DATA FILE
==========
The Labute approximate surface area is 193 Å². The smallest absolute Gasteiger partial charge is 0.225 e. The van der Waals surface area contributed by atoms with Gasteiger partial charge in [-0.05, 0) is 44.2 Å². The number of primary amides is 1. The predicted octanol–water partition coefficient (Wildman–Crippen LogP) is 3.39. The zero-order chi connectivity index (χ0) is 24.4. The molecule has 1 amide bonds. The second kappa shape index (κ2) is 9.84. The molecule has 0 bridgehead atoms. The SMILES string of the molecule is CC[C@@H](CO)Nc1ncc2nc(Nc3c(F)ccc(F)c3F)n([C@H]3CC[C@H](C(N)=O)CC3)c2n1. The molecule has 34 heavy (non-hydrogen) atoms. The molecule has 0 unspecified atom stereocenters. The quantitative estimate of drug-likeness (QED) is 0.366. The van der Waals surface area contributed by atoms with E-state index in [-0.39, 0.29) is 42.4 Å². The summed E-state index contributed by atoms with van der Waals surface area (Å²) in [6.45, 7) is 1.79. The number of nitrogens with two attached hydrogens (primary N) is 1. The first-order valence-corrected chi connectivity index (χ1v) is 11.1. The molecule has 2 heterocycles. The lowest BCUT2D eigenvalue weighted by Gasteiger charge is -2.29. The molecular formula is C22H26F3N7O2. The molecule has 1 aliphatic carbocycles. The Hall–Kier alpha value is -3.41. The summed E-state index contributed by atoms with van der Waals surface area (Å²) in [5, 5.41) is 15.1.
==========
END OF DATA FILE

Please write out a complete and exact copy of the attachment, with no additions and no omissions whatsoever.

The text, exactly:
The Labute approximate surface area is 193 Å². The smallest absolute Gasteiger partial charge is 0.225 e. The van der Waals surface area contributed by atoms with Gasteiger partial charge in [-0.05, 0) is 44.2 Å². The number of primary amides is 1. The predicted octanol–water partition coefficient (Wildman–Crippen LogP) is 3.39. The zero-order chi connectivity index (χ0) is 24.4. The molecule has 1 amide bonds. The second kappa shape index (κ2) is 9.84. The molecule has 0 bridgehead atoms. The SMILES string of the molecule is CC[C@@H](CO)Nc1ncc2nc(Nc3c(F)ccc(F)c3F)n([C@H]3CC[C@H](C(N)=O)CC3)c2n1. The molecule has 34 heavy (non-hydrogen) atoms. The molecule has 0 unspecified atom stereocenters. The quantitative estimate of drug-likeness (QED) is 0.366. The van der Waals surface area contributed by atoms with E-state index in [-0.39, 0.29) is 42.4 Å². The summed E-state index contributed by atoms with van der Waals surface area (Å²) in [6.45, 7) is 1.79. The number of nitrogens with two attached hydrogens (primary N) is 1. The first-order valence-corrected chi connectivity index (χ1v) is 11.1. The molecule has 2 heterocycles. The lowest BCUT2D eigenvalue weighted by Gasteiger charge is -2.29. The molecular formula is C22H26F3N7O2. The molecule has 1 aliphatic carbocycles. The Hall–Kier alpha value is -3.41. The summed E-state index contributed by atoms with van der Waals surface area (Å²) in [5, 5.41) is 15.1.